The 2016 trials showed that planting corn for silage following a winter rye crop can decrease the corn yield significantly. The corn silage yields were approximately four tons per acre lower in the winter rye plots that year,’ Young said.

He suspects that rye actively growing when the corn was planted in the 2016 trial and no-till planting to establish the corn crop likely exacerbated a yield penalty associated with the rye.

In the 2017 trials, rye and control plots were disked prior to planting corn and there was no significant difference in corn yield.

Young suggests that the rye should be terminated two weeks prior to planting corn in combination with some level of tillage to increase the rye biomass decomposition and allow for easier planting and more consistent planting depth for the corn.

This project is taking advantage of small field plots equipped with tile and surface monitoring capability funded earlier by the Northern New York Agricultural Development Program. Those plots were used to evaluate the impact of tile drains on phosphorus loss and will assist the double cropping project by indicating how the winter rye impacts the loss of nitrogen and phosphorus in field runoff.

The farmer-driven Northern New York Agricultural Development Program provides research and technical assistance to farmers in Clinton, Essex, Franklin, Jefferson, Lewis and St. Lawrence counties. Funding for the Northern New York Agricultural Development Program is supported by the New York State Senate and administered by the New York State Department of Agriculture and Markets.

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Oneida County Scouting Report – June 30, 2017

This week’s crop report (PDF).

The main issue is potato leaf hopper numbers over threshold in heavy alfalfa fields.
The second major issue is the potential for DON in wheat this year. Setting combines to blow out infected kernels and sampling for DON analysis.

Many soybean fields will need herbicide application soon

Many corn fields will need to be side dressed with N soon.

Jeffrey J. Miller
Cornell Cooperative Extension Oneida County
Ag Program Leader
121 Second St., Oriskany, NY 13424

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First Micro-Nutrient Database for NNY Soybean Growers Established by Farmer-Driven Northern New York Agricultural Development Project

Field day participants scout a Northern New York soybean field for pests with J. Keith Waldron of the New York State Integrated Pest Management Program at Cornell University. Photo: Northern New York Agricultural Development Program/Kara Lynn Dunn
Field day participants scout a Northern New York soybean field for pests with J. Keith Waldron of the New York State Integrated Pest Management Program at Cornell University. Photo: Northern New York Agricultural Development Program/Kara Lynn Dunn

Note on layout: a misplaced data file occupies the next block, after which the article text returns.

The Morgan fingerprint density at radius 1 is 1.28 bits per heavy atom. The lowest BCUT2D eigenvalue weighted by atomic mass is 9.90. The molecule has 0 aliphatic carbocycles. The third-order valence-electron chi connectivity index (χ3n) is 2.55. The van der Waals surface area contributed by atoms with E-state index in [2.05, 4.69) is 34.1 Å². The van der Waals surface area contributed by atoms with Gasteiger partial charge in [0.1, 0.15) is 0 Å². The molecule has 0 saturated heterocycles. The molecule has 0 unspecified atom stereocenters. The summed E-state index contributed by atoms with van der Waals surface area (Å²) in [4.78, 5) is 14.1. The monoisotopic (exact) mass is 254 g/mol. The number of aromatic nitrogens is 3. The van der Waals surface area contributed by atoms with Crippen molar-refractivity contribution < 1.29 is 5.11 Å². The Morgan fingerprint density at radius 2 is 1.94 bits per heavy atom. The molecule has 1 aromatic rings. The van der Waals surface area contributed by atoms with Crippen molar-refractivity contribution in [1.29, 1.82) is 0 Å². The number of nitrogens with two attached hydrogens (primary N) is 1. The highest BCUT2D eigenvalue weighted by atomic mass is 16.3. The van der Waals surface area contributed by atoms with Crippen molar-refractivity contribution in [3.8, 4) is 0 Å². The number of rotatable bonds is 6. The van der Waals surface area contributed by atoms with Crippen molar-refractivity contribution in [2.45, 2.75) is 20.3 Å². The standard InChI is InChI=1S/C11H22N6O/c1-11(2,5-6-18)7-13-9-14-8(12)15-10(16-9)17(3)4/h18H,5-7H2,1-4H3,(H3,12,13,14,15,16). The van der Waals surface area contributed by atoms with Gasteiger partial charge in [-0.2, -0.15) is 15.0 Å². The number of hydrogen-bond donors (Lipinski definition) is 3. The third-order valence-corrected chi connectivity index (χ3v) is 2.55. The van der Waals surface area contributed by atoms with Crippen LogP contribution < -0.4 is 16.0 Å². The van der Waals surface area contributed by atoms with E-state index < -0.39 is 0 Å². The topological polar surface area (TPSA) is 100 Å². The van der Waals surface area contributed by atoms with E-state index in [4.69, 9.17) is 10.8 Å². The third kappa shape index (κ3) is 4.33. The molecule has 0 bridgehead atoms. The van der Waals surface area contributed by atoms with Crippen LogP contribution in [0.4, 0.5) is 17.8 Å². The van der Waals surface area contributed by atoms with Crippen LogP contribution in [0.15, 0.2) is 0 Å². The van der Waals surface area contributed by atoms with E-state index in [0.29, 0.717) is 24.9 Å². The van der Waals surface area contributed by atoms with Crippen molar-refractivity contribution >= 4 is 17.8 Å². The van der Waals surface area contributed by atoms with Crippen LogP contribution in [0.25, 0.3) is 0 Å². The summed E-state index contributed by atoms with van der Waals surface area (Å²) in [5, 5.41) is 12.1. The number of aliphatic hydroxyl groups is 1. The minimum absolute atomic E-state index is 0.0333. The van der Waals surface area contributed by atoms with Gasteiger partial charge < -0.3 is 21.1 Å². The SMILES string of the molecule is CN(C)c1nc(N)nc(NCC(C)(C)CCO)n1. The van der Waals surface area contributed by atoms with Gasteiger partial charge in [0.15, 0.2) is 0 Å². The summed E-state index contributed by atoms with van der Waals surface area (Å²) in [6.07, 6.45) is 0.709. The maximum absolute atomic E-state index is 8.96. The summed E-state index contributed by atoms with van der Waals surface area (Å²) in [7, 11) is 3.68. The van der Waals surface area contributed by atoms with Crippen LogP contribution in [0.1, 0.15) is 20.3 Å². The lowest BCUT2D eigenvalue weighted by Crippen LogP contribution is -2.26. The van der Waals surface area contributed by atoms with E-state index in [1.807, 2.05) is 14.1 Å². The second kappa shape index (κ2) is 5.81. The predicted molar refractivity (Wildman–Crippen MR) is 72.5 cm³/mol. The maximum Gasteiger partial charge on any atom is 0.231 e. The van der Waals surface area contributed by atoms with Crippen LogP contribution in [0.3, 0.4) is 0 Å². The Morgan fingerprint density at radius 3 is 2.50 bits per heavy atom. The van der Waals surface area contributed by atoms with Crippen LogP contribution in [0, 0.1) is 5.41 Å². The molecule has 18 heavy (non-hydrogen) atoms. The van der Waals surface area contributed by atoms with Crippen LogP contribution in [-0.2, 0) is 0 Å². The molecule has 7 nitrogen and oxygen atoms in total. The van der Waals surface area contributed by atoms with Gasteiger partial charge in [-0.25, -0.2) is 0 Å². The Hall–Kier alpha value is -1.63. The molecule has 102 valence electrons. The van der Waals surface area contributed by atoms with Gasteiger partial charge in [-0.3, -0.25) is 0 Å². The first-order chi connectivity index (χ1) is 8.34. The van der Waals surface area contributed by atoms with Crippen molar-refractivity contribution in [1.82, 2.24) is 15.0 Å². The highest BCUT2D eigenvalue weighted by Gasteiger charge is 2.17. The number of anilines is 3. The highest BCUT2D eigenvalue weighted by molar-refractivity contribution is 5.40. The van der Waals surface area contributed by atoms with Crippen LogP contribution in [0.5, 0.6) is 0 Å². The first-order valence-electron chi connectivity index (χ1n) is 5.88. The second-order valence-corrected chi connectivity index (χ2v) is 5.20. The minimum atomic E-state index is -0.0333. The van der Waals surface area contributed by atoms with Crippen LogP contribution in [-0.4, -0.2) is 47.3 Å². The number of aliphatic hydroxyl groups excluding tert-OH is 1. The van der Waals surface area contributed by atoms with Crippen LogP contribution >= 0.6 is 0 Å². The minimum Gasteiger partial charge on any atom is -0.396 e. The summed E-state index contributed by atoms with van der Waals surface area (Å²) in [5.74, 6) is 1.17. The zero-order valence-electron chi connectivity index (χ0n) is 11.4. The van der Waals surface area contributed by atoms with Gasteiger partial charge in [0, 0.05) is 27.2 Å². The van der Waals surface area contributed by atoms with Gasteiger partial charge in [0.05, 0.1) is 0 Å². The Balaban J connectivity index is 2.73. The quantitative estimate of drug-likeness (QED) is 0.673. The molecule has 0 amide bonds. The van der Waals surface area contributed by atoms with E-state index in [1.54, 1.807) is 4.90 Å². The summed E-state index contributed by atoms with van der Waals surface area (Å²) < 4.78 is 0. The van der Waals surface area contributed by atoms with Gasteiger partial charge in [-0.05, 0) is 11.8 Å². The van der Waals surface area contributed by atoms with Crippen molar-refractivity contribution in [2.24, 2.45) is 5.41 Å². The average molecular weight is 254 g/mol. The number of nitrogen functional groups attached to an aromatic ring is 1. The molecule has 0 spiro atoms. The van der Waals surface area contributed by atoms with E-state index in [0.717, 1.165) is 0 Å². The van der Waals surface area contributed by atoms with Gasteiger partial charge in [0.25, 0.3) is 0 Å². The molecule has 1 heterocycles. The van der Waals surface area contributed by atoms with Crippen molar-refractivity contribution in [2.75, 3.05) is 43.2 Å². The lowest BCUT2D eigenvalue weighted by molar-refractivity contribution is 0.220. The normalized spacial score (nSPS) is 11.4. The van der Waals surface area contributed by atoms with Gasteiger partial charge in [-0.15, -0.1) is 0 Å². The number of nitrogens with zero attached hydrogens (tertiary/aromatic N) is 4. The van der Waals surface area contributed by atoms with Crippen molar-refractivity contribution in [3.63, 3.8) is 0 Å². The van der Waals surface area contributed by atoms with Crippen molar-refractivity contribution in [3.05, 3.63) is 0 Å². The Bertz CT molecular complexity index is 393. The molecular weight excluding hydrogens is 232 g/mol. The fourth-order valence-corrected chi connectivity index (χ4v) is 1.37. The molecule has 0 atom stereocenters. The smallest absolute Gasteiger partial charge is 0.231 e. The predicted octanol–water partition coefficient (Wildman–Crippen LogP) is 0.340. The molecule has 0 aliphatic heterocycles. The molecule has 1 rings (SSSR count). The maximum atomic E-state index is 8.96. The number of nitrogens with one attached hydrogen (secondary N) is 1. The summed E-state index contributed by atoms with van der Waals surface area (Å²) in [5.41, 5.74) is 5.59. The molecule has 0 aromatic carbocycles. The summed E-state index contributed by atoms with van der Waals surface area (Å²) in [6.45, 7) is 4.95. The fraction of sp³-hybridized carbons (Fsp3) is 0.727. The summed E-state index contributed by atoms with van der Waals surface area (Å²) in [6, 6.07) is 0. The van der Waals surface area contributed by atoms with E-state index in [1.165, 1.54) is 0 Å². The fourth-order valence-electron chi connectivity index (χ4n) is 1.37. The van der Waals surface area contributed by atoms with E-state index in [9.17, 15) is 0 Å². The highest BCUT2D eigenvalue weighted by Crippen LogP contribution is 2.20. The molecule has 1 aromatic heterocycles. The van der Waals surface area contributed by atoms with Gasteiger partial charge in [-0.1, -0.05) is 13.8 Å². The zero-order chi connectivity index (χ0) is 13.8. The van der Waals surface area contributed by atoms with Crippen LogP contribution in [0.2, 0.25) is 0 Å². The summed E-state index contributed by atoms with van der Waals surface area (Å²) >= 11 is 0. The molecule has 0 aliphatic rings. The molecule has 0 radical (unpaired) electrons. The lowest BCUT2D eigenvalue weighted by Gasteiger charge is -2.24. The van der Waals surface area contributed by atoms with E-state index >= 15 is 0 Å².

The farmer-driven Northern New York Agricultural Development Program has funded the first systematic assessment of the micro-nutrient status of soybeans in northern New York State.

To support optimal production of soybeans, an increasingly popular crop in the northern New York, the two-year project has begun establishing a database of critical crop nutrients for the six-county region that includes Clinton, Essex, Franklin, Jefferson, Lewis and St. Lawrence counties.

In 2015, plant samples collected from 39 soybean fields located across 29 farms on the west side of the region were analyzed by the Analytical Laboratory and Maine Soil Testing Service in Orono, ME, for boron, calcium, iron, magnesium, manganese, phosphorus, potassium, and zinc levels.

The project team was most interested in learning manganese levels as application of common herbicide can decrease availability of the nutrient to plants causing growers to sometimes over-apply manganese.

The complete first-year results of the project are posted on the Northern New York Agricultural Development Program website at www.nnyagdev.org.

In 2016 the project includes collecting soil samples and field histories with plant samples, and evaluating soybean response to various levels of manganese application. The additional data will begin to identify the impact that such factors as soil type, planting date, soybean variety, soil pH, or manure or fertilizer applications may have on soybean nutrient levels.

More than 100 farmers help guide research project selection for small grant funding from the Northern New York Agricultural Development Program. Funding for the Northern New York Agricultural Development Program is supported by the New York State Senate and administered by the New York State Department of Agriculture and Markets. NNY economic impact reports, project results and resources are online at www.nnyagdev.org.